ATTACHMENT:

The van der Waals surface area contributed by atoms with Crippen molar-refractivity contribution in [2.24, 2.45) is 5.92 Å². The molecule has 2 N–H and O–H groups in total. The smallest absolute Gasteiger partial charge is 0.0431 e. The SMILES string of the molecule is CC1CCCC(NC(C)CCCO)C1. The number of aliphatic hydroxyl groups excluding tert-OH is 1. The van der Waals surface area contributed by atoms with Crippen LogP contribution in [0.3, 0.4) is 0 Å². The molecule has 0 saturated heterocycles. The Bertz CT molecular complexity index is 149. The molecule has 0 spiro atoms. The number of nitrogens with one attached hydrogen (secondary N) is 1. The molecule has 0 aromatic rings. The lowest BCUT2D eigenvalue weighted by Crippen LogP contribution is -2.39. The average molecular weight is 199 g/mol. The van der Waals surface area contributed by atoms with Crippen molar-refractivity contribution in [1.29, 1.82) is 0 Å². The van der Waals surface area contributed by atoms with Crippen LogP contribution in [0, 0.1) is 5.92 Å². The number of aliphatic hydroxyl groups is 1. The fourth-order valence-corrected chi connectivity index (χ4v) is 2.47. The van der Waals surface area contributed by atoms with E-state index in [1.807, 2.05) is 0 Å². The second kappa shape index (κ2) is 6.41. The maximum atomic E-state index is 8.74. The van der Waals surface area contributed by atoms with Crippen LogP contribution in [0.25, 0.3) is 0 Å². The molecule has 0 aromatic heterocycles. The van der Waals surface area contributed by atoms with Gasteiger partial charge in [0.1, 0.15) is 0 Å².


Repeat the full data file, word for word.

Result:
The van der Waals surface area contributed by atoms with Crippen molar-refractivity contribution in [2.24, 2.45) is 5.92 Å². The molecule has 2 N–H and O–H groups in total. The smallest absolute Gasteiger partial charge is 0.0431 e. The SMILES string of the molecule is CC1CCCC(NC(C)CCCO)C1. The number of aliphatic hydroxyl groups excluding tert-OH is 1. The van der Waals surface area contributed by atoms with Crippen LogP contribution in [0.3, 0.4) is 0 Å². The molecule has 0 saturated heterocycles. The Bertz CT molecular complexity index is 149. The molecule has 0 spiro atoms. The number of nitrogens with one attached hydrogen (secondary N) is 1. The molecule has 0 aromatic rings. The lowest BCUT2D eigenvalue weighted by Crippen LogP contribution is -2.39. The average molecular weight is 199 g/mol. The van der Waals surface area contributed by atoms with Crippen molar-refractivity contribution in [1.29, 1.82) is 0 Å². The van der Waals surface area contributed by atoms with Crippen LogP contribution in [0, 0.1) is 5.92 Å². The number of aliphatic hydroxyl groups is 1. The fourth-order valence-corrected chi connectivity index (χ4v) is 2.47. The van der Waals surface area contributed by atoms with E-state index in [1.807, 2.05) is 0 Å². The second kappa shape index (κ2) is 6.41. The maximum atomic E-state index is 8.74. The van der Waals surface area contributed by atoms with Crippen LogP contribution in [0.25, 0.3) is 0 Å². The molecule has 0 aromatic heterocycles. The van der Waals surface area contributed by atoms with Gasteiger partial charge in [0.1, 0.15) is 0 Å².